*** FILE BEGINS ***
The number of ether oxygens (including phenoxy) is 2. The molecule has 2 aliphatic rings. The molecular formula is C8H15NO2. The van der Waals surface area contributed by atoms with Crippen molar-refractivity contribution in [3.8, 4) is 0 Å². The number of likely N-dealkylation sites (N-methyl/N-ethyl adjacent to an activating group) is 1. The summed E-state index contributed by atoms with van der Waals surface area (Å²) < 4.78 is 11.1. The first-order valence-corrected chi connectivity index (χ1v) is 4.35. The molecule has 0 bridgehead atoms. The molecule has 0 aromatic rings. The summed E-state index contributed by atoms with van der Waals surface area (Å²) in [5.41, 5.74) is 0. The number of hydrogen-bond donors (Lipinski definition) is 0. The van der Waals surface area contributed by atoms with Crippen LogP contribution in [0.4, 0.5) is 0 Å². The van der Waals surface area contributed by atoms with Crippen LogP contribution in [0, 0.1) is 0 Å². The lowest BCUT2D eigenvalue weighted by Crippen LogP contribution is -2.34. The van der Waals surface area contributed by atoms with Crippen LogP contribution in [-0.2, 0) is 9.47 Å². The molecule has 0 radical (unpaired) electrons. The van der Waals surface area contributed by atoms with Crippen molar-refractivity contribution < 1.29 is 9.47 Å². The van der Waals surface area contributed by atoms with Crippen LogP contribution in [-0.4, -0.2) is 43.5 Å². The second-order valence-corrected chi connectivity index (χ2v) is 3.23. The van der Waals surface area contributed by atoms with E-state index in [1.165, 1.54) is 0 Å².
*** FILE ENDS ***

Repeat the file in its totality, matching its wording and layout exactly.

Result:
The number of ether oxygens (including phenoxy) is 2. The molecule has 2 aliphatic rings. The molecular formula is C8H15NO2. The van der Waals surface area contributed by atoms with Crippen molar-refractivity contribution in [3.8, 4) is 0 Å². The number of likely N-dealkylation sites (N-methyl/N-ethyl adjacent to an activating group) is 1. The summed E-state index contributed by atoms with van der Waals surface area (Å²) < 4.78 is 11.1. The first-order valence-corrected chi connectivity index (χ1v) is 4.35. The molecule has 0 bridgehead atoms. The molecule has 0 aromatic rings. The summed E-state index contributed by atoms with van der Waals surface area (Å²) in [5.41, 5.74) is 0. The number of hydrogen-bond donors (Lipinski definition) is 0. The van der Waals surface area contributed by atoms with Crippen LogP contribution in [0.4, 0.5) is 0 Å². The van der Waals surface area contributed by atoms with Crippen LogP contribution in [0, 0.1) is 0 Å². The lowest BCUT2D eigenvalue weighted by Crippen LogP contribution is -2.34. The van der Waals surface area contributed by atoms with Crippen LogP contribution in [-0.2, 0) is 9.47 Å². The molecule has 0 radical (unpaired) electrons. The van der Waals surface area contributed by atoms with Crippen molar-refractivity contribution < 1.29 is 9.47 Å². The van der Waals surface area contributed by atoms with Crippen LogP contribution in [-0.4, -0.2) is 43.5 Å². The second-order valence-corrected chi connectivity index (χ2v) is 3.23. The van der Waals surface area contributed by atoms with E-state index in [1.165, 1.54) is 0 Å².